Electronics Health Records Safe Harbor. OIG is modifying this existing safe harbor to update and remove provisions regarding interoperability, remove the sunset provision and prohibition on donation of equivalent technology, and clarify protections for cybersecurity technology and services included in an EHR arrangement.
Personal Services and Management Contracts and Outcomes-Based Payments. OIG is modifying this existing safe harbor to increase flexibility for part-time or sporadic arrangements and arrangements for which aggregate compensation is not known in advance. OIG is also finalizing new protection for outcomes-based payments. This new safe harbor protects payments tied to achieving measurable outcomes.
Warranties. OIG is modifying this existing safe harbor for warranties to modify the definition of “warranty” and to provide protection for warranties for one or more items and related services.
Local Transportation. OIG is modifying this existing safe harbor for local transportation furnished to beneficiaries to expand mileage limits for rural areas (up to 75 miles) and eliminate mileage limits for transportation to convey patients discharged from the hospital to their place of residence, and includes rideshare arrangements.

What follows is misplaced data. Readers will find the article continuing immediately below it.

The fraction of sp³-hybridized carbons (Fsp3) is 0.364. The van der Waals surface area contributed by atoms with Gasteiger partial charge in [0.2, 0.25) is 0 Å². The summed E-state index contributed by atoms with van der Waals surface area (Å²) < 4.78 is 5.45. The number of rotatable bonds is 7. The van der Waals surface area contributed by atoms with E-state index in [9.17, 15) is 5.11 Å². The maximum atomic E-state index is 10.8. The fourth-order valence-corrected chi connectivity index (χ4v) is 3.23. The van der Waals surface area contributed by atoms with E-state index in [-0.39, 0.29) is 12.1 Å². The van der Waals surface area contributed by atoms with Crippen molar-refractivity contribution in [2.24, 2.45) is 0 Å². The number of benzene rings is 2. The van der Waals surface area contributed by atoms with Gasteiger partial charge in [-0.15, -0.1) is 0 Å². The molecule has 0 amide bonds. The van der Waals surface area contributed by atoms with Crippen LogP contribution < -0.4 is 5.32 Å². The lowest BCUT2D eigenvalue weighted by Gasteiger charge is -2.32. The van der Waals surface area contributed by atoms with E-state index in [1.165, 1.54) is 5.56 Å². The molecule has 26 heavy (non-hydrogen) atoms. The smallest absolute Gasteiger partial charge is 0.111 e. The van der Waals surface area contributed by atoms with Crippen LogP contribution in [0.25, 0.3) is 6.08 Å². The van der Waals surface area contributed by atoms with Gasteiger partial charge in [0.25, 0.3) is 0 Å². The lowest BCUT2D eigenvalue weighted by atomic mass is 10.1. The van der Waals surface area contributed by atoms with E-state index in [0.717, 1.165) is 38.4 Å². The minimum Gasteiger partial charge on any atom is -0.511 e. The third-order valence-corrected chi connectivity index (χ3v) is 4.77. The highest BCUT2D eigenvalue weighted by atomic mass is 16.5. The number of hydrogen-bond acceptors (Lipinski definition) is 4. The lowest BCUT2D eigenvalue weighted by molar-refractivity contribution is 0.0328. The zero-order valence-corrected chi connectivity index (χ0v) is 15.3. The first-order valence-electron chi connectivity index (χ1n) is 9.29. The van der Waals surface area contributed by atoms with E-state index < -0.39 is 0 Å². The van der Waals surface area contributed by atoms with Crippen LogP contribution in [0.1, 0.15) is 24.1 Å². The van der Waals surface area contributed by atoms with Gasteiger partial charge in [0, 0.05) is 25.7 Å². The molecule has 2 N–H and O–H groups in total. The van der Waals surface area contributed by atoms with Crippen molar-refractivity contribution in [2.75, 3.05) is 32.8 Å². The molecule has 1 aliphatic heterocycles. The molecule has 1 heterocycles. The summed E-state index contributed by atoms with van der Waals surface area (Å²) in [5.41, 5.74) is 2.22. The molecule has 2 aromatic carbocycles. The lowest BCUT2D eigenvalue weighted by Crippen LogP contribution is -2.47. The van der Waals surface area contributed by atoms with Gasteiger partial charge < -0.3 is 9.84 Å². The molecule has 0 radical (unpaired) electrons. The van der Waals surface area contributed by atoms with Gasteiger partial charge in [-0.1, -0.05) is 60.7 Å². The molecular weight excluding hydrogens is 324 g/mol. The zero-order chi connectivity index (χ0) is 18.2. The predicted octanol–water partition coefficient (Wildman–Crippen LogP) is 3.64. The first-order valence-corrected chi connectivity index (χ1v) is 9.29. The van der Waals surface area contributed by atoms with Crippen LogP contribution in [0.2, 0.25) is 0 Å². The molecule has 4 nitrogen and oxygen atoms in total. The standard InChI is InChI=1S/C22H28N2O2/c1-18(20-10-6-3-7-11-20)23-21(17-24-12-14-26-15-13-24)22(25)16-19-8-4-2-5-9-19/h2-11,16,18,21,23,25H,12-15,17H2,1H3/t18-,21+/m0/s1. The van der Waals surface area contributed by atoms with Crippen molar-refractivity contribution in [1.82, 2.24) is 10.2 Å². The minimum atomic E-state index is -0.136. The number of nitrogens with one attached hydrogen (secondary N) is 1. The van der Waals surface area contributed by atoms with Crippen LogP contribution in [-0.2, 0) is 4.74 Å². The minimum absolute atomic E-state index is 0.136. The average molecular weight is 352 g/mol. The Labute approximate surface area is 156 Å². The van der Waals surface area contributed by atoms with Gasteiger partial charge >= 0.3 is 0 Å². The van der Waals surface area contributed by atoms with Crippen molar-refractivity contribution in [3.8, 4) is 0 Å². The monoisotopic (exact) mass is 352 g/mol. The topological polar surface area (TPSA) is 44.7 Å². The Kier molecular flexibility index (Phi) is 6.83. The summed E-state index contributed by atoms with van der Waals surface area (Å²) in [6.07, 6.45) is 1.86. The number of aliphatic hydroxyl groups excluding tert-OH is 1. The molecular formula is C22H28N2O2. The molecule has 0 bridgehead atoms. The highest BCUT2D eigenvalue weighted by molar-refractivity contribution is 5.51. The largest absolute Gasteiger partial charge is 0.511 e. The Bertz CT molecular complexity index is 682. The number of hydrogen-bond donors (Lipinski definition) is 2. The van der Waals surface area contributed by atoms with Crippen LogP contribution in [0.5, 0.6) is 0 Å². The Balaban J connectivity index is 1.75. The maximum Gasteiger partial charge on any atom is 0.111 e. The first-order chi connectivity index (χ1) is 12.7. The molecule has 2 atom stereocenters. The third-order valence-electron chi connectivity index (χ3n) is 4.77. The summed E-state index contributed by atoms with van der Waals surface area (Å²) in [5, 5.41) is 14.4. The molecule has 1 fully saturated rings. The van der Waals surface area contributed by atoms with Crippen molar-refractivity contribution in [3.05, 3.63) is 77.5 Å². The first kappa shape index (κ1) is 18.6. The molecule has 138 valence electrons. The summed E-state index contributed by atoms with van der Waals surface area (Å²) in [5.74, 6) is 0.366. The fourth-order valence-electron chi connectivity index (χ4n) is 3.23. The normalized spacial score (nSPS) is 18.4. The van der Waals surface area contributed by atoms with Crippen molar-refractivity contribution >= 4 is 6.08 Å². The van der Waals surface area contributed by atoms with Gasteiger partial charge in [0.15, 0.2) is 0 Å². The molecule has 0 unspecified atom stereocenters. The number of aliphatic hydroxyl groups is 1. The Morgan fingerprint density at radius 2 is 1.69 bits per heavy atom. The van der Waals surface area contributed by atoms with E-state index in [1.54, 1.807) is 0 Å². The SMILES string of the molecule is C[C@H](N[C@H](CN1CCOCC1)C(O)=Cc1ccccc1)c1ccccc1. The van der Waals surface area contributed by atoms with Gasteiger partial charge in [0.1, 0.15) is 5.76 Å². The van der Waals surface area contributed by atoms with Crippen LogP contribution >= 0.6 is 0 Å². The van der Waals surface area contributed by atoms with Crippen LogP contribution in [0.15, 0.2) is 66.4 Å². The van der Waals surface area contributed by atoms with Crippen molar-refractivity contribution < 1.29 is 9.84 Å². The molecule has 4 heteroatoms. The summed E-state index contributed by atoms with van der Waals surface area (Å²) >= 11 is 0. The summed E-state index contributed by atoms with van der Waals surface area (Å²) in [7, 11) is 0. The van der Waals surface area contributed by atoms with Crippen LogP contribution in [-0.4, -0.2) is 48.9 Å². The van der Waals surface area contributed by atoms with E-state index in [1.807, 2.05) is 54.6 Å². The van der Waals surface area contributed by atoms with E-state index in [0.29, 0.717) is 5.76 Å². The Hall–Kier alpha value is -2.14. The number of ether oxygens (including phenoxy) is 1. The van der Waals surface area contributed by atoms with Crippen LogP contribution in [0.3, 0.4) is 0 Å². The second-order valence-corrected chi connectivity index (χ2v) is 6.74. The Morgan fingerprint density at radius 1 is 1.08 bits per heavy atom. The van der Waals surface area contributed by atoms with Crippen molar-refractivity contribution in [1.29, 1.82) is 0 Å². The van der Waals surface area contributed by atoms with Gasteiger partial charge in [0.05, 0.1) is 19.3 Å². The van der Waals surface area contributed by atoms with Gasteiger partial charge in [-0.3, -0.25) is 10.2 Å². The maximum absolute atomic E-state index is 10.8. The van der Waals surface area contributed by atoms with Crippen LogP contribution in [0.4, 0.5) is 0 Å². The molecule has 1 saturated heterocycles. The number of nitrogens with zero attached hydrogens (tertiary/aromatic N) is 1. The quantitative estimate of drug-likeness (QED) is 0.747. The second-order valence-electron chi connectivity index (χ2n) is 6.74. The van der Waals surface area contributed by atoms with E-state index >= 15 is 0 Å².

Accountable Care Organizations (ACOs) Beneficiary Incentives. OIG is codifying, without modification from the proposed rule, the statutory exception to the definition of “remuneration” related to ACO beneficiary incentive programs for the Medicare Shared Savings Program.
Mark Your Calendar for These Changes
Although CMS and OIG coordinated their efforts in developing these final rules, the final definitions and exceptions in the physician self-referral law may differ from the definitions and safe harbors in the anti-kickback statute. Another consideration, CMS warns, is that “compensation arrangements may implicate both statutes and, therefore, should be analyzed for compliance with each statute.” Both final rules go into effect Jan. 19, 2021, except for amendment 3 in CMS’ final rule, which goes into effect Jan. 1, 2022. The final rules are scheduled to publish in the Dec. 2 Federal Register.